The New York Times figures out that Richard Nixon thought differently about Israelis and predominantly liberal American Jews. Back in May 1994, when former chief of staff Bob Haldeman's White House diaries were published, I ventured the politics-based argument myself, as I had on other occasions. It got to be a bit much in the spring of 1997, when Nixon's son-in-law Ed Cox and former speechwriter Ken Khachigian, a loyal Cox water carrier, attempted to designate me as official Nixon foundation spokesman on the anti-Semitic statements of Nixon family friend Elmer Bobst, whose widow was a library contributor and Cox legal client. I told Cox I wouldn't be on the wrong side of anti-Semitism for him or anyone else and hung up the phone.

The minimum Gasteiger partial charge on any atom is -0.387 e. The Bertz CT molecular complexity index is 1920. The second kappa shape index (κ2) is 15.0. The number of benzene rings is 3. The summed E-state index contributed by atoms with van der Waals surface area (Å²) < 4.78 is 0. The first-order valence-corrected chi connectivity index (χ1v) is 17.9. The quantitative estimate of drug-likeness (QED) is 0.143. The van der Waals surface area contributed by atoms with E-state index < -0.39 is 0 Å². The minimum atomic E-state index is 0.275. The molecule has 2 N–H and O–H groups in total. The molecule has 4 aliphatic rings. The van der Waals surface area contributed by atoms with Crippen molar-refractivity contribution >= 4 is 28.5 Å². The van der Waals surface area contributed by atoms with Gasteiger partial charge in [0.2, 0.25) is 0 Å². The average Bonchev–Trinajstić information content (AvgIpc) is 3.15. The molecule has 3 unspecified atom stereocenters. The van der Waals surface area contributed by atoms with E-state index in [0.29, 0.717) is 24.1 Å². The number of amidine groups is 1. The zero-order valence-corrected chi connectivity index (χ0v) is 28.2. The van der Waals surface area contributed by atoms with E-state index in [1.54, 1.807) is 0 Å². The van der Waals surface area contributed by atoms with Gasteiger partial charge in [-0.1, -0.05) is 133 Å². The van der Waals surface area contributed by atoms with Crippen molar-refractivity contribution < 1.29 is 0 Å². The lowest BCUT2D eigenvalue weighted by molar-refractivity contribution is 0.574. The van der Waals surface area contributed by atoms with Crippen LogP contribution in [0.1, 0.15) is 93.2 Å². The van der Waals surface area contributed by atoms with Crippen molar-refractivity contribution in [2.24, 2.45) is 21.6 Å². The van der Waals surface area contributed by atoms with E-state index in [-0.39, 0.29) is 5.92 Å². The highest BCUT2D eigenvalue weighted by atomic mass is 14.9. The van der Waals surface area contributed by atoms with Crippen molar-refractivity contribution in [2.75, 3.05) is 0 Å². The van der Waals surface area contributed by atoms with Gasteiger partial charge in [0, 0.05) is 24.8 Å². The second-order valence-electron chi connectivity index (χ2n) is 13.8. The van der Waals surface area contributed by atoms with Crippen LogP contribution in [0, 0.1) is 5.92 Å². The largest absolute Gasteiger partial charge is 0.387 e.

I still believe the preponderance of Nixon's unpleasant racial commentary had to do with his being born in 1913. As for the rest, it will be up to history to balance his loose talk -- which he made the massive error of tape-recording between February 1971 and July 1973 -- with his pro-Israel, pro-African-American, pro-Native American policies. To paraphrase John Mitchell, don't just pay attention to what he said. Remember what he did.